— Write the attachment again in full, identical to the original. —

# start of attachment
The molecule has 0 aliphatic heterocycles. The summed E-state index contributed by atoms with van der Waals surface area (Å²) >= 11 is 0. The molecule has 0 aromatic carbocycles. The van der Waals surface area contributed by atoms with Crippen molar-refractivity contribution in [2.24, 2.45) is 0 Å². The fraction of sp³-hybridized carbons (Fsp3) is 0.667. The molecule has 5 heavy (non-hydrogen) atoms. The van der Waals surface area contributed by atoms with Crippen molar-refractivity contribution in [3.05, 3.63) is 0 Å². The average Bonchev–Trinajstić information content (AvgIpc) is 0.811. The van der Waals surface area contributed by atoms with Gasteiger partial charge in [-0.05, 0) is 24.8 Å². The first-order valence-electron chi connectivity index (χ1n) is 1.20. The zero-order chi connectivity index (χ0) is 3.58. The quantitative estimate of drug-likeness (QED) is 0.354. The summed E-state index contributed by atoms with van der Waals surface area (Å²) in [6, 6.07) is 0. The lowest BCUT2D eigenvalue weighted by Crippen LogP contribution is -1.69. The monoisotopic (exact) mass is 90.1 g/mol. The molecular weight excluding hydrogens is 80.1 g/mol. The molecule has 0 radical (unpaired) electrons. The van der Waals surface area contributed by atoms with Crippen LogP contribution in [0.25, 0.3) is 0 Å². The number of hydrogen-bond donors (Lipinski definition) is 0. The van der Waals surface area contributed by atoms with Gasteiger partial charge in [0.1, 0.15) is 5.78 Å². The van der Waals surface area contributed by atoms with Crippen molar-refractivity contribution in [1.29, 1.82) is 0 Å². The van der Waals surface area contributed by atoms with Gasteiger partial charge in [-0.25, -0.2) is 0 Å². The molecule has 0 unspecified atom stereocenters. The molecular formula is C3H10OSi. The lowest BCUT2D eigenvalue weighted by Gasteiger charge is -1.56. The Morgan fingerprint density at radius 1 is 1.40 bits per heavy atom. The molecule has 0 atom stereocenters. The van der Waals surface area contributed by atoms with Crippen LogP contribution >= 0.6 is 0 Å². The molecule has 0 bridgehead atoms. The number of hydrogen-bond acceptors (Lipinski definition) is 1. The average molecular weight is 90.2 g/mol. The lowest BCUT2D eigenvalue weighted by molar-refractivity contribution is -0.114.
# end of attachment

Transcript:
The molecule has 0 aliphatic heterocycles. The summed E-state index contributed by atoms with van der Waals surface area (Å²) >= 11 is 0. The molecule has 0 aromatic carbocycles. The van der Waals surface area contributed by atoms with Crippen molar-refractivity contribution in [2.24, 2.45) is 0 Å². The fraction of sp³-hybridized carbons (Fsp3) is 0.667. The molecule has 5 heavy (non-hydrogen) atoms. The van der Waals surface area contributed by atoms with Crippen molar-refractivity contribution in [3.05, 3.63) is 0 Å². The average Bonchev–Trinajstić information content (AvgIpc) is 0.811. The van der Waals surface area contributed by atoms with Gasteiger partial charge in [-0.05, 0) is 24.8 Å². The first-order valence-electron chi connectivity index (χ1n) is 1.20. The zero-order chi connectivity index (χ0) is 3.58. The quantitative estimate of drug-likeness (QED) is 0.354. The summed E-state index contributed by atoms with van der Waals surface area (Å²) in [6, 6.07) is 0. The lowest BCUT2D eigenvalue weighted by Crippen LogP contribution is -1.69. The monoisotopic (exact) mass is 90.1 g/mol. The molecular weight excluding hydrogens is 80.1 g/mol. The molecule has 0 radical (unpaired) electrons. The van der Waals surface area contributed by atoms with Crippen LogP contribution in [0.25, 0.3) is 0 Å². The number of hydrogen-bond donors (Lipinski definition) is 0. The van der Waals surface area contributed by atoms with Gasteiger partial charge in [0.1, 0.15) is 5.78 Å². The van der Waals surface area contributed by atoms with Crippen molar-refractivity contribution in [1.29, 1.82) is 0 Å². The van der Waals surface area contributed by atoms with Gasteiger partial charge in [-0.25, -0.2) is 0 Å². The molecule has 0 unspecified atom stereocenters. The molecular formula is C3H10OSi. The lowest BCUT2D eigenvalue weighted by Gasteiger charge is -1.56. The Morgan fingerprint density at radius 1 is 1.40 bits per heavy atom. The molecule has 0 atom stereocenters. The van der Waals surface area contributed by atoms with Crippen LogP contribution >= 0.6 is 0 Å². The molecule has 0 bridgehead atoms. The number of hydrogen-bond acceptors (Lipinski definition) is 1. The average molecular weight is 90.2 g/mol. The lowest BCUT2D eigenvalue weighted by molar-refractivity contribution is -0.114.